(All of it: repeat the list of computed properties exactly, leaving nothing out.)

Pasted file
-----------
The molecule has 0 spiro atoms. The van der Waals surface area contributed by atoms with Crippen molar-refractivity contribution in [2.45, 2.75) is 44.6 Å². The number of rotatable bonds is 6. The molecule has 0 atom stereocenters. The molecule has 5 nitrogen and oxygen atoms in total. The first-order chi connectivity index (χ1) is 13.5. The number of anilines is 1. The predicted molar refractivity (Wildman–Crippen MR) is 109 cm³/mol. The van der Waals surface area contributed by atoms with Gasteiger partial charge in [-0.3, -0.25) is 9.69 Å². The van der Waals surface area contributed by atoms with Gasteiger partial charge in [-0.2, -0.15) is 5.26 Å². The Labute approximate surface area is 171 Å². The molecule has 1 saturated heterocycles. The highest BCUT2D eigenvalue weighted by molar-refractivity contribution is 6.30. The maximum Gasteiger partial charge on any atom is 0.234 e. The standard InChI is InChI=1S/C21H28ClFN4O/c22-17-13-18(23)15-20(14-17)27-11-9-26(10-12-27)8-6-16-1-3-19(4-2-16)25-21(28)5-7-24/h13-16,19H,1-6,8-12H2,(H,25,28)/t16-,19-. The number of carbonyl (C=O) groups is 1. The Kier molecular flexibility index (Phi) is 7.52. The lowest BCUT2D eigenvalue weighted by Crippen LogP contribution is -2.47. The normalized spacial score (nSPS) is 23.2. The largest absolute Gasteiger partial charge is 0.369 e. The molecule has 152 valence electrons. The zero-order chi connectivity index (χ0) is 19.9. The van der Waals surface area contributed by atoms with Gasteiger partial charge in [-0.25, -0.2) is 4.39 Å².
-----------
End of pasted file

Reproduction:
The molecule has 0 spiro atoms. The van der Waals surface area contributed by atoms with Crippen molar-refractivity contribution in [2.45, 2.75) is 44.6 Å². The number of rotatable bonds is 6. The molecule has 0 atom stereocenters. The molecule has 5 nitrogen and oxygen atoms in total. The first-order chi connectivity index (χ1) is 13.5. The number of anilines is 1. The predicted molar refractivity (Wildman–Crippen MR) is 109 cm³/mol. The van der Waals surface area contributed by atoms with Gasteiger partial charge in [-0.3, -0.25) is 9.69 Å². The van der Waals surface area contributed by atoms with Gasteiger partial charge in [-0.2, -0.15) is 5.26 Å². The Labute approximate surface area is 171 Å². The molecule has 1 saturated heterocycles. The highest BCUT2D eigenvalue weighted by molar-refractivity contribution is 6.30. The maximum Gasteiger partial charge on any atom is 0.234 e. The standard InChI is InChI=1S/C21H28ClFN4O/c22-17-13-18(23)15-20(14-17)27-11-9-26(10-12-27)8-6-16-1-3-19(4-2-16)25-21(28)5-7-24/h13-16,19H,1-6,8-12H2,(H,25,28)/t16-,19-. The number of carbonyl (C=O) groups is 1. The Kier molecular flexibility index (Phi) is 7.52. The lowest BCUT2D eigenvalue weighted by Crippen LogP contribution is -2.47. The normalized spacial score (nSPS) is 23.2. The largest absolute Gasteiger partial charge is 0.369 e. The molecule has 152 valence electrons. The zero-order chi connectivity index (χ0) is 19.9. The van der Waals surface area contributed by atoms with Gasteiger partial charge in [-0.25, -0.2) is 4.39 Å².